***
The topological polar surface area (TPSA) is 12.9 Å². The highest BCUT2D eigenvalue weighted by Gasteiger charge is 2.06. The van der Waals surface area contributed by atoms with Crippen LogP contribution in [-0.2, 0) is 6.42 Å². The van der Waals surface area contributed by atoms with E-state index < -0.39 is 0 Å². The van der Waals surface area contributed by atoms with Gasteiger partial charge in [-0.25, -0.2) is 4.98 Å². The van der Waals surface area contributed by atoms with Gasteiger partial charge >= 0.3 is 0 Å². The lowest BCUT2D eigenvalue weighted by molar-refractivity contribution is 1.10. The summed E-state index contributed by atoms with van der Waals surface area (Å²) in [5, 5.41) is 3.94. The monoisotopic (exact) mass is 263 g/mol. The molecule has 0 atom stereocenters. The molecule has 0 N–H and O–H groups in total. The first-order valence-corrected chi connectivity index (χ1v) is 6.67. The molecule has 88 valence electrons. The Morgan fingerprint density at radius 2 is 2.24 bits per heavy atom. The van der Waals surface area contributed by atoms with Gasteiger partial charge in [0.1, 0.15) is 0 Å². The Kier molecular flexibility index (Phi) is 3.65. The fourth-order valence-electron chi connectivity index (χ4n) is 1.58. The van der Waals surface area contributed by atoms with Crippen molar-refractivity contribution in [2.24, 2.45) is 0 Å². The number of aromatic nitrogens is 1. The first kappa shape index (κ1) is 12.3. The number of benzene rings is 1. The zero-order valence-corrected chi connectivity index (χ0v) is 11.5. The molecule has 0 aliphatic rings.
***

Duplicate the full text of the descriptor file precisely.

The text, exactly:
The topological polar surface area (TPSA) is 12.9 Å². The highest BCUT2D eigenvalue weighted by Gasteiger charge is 2.06. The van der Waals surface area contributed by atoms with Crippen LogP contribution in [-0.2, 0) is 6.42 Å². The van der Waals surface area contributed by atoms with E-state index < -0.39 is 0 Å². The van der Waals surface area contributed by atoms with Gasteiger partial charge in [-0.25, -0.2) is 4.98 Å². The van der Waals surface area contributed by atoms with Gasteiger partial charge >= 0.3 is 0 Å². The lowest BCUT2D eigenvalue weighted by molar-refractivity contribution is 1.10. The summed E-state index contributed by atoms with van der Waals surface area (Å²) in [5, 5.41) is 3.94. The monoisotopic (exact) mass is 263 g/mol. The molecule has 0 atom stereocenters. The molecule has 0 N–H and O–H groups in total. The first-order valence-corrected chi connectivity index (χ1v) is 6.67. The molecule has 88 valence electrons. The Morgan fingerprint density at radius 2 is 2.24 bits per heavy atom. The van der Waals surface area contributed by atoms with Gasteiger partial charge in [0.1, 0.15) is 0 Å². The Kier molecular flexibility index (Phi) is 3.65. The fourth-order valence-electron chi connectivity index (χ4n) is 1.58. The van der Waals surface area contributed by atoms with Crippen molar-refractivity contribution in [2.24, 2.45) is 0 Å². The number of aromatic nitrogens is 1. The first kappa shape index (κ1) is 12.3. The number of benzene rings is 1. The zero-order valence-corrected chi connectivity index (χ0v) is 11.5. The molecule has 0 aliphatic rings.